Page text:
Where to find WiMAX service in Germany: Televersa rolls out network in Bavaria

Televersa Online, a German telecommunications operator, will soon offer WiMAX service throughout Bavaria in Germany. The network will cover 20,000 square kilometers and serve 2.5 million people. Most of the region that Televersa serves is rural, making fixed WiMAX service a good alternative to wired DSL or cable (which is not available anyway in many parts of southeastern Bavaria close to the Czech and Austrian borders). Televersa’s wireless viaAIR service is designed to reach 95 percent of the region’s households and businesses (note: wired DSL connections are available to only 60 percent). For its WiMAX deployment, Televersa is using equipment from Proxim.

To give you an idea of what Televersa is charging today for wireless broadband service, here are their rates:

(1) Flying DSL Start 1000: 34.90 Euro incl. tax per month
DL 1024 kBit/s
UL 256 kBit/s
VoIP included
Volume: flat rate

(2) Flying DSL Take Off 2000: 40.90 Euro incl. tax per month
DL 2048 kBit/s
UL 384 kBit/s
VoIP included
Volume: flat rate

(3) Flying DSL Speed Up 6000: 59.90 Euro incl. tax per month
DL 6144 kBit/s
UL 512 kBit/s
VoIP included
Volume: flat rate

Televersa will publish their WiMAX subscription fees when the service goes live.

WiMAX shines in rural areas, not urban locations

Wireless service providers in rural areas cannot keep up with the demand for wireless broadband. Many residents and businesses are willing to pay a premium just to have access to a broadband connection, wired or wireless, but the costs of deployment can be very high especially in mountainous regions. Rural counties in the United States have been rolling out wireless broadband networks in cooperation with private companies, in an effort to encourage economic development and also attract second-home owners who want to stay longer and work from home. For rural areas, WiMAX is an excellent choice.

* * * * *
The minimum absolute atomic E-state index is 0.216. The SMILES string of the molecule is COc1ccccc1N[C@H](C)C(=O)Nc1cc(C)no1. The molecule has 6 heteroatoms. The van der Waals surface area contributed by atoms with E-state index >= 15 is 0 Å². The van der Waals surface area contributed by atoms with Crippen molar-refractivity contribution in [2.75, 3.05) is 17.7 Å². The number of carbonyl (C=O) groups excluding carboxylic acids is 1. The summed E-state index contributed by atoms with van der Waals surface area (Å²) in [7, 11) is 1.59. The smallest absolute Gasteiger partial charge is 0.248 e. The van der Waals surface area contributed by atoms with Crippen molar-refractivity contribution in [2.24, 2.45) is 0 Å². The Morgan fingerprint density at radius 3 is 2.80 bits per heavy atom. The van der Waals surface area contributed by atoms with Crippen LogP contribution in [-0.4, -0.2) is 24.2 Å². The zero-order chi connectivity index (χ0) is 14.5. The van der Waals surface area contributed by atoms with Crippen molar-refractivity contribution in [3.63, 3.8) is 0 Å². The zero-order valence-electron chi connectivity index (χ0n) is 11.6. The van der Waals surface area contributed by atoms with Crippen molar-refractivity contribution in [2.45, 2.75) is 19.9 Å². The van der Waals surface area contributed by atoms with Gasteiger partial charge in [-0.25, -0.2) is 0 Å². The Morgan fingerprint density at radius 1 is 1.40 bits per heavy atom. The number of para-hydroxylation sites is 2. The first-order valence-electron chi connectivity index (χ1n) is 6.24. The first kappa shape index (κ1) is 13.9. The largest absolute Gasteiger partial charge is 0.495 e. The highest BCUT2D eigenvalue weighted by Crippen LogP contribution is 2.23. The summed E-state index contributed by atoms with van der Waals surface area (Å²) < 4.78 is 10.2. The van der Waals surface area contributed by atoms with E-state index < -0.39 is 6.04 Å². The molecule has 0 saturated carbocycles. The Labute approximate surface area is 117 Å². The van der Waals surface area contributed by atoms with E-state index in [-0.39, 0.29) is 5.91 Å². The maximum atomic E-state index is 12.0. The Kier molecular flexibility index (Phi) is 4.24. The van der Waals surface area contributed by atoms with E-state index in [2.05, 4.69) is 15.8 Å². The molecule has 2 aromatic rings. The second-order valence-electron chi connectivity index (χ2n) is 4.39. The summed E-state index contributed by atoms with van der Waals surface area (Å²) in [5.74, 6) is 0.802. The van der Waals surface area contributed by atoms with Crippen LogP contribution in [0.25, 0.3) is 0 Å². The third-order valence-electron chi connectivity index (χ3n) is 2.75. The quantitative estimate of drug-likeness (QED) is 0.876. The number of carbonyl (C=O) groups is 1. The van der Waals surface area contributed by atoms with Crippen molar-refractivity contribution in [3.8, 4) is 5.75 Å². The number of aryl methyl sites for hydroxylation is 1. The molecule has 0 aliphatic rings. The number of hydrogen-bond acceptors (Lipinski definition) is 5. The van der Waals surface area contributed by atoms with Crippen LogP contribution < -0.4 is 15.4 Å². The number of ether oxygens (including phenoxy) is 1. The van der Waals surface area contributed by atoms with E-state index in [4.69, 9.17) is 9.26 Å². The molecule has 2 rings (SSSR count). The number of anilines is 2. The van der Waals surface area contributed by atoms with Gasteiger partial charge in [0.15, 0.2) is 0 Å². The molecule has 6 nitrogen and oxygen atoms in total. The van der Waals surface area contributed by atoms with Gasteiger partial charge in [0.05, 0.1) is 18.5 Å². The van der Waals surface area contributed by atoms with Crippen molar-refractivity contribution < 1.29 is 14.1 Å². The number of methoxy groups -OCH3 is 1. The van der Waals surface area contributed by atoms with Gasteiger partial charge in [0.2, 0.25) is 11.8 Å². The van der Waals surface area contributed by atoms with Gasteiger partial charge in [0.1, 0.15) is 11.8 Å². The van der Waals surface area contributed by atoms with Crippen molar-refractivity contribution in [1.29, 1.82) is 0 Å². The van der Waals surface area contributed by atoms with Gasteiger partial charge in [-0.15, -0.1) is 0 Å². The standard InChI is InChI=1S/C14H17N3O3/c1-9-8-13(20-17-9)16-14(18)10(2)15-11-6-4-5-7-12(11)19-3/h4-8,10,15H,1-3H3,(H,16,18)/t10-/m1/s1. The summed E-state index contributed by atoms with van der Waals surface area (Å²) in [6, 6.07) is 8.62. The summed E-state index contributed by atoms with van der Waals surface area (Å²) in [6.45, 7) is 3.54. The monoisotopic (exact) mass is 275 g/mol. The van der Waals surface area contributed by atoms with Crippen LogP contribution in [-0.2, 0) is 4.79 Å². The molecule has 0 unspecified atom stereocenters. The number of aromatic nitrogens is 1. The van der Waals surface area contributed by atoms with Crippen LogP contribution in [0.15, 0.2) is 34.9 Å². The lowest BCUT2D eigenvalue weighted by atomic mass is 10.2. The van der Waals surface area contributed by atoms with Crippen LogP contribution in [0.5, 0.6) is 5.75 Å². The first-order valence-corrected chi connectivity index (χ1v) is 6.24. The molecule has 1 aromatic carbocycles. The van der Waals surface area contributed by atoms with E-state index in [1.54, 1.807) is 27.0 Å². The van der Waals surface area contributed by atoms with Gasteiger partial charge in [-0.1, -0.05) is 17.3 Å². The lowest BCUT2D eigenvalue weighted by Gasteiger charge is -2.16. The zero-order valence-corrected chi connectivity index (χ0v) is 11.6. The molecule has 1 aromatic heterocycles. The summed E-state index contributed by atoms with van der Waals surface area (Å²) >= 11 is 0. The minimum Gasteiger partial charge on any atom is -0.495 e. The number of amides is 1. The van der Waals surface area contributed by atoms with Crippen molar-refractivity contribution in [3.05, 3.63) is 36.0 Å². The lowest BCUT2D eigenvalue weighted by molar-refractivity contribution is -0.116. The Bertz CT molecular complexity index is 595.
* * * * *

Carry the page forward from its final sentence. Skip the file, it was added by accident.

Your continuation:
I believe that WiMAX will be much more popular in rural areas (and emerging countries where there is little wired infrastructure)) than in cities where people already have DSL and cable options. Nevertheless, companies such as Worldmax are offering service in cities such as Amsterdam where they are charging 30 EUR 10 EUR per month for 1 Mbps downstream/128 Kbps upstream (although in the first month you pay 30 EUR which includes the PC card).

The Netherlands is a challenging area for a WiMAX provider because it is small and densely populated, served by many DSL, cable and FTTH providers. The price competition is intense. In addition, people don’t want to go out and get yet another wireless card for their laptop, which one would need to gain access to Worldmax’s service. On the device side, there are no mass market portable devices with a WiMAX chip.

Related stories on WiMAX service in Europe:

Worldmax launches WiMAX service in Amsterdam

Related news on rural wireless broadband:

Racine County Wi-Fi: providing access where it’s really needed

Craven County, North Carolina goes wireless: rural Wi-Fi connects schools, towns

Cambria County, Pennsylvania launches countywide wireless network
– – – – – – – – –

Order now:  The updated Research Report on the state of WiMAX deployments in the United States focusing on the new Clearwire deal written by Paul Kapustka of Sidecut Reports.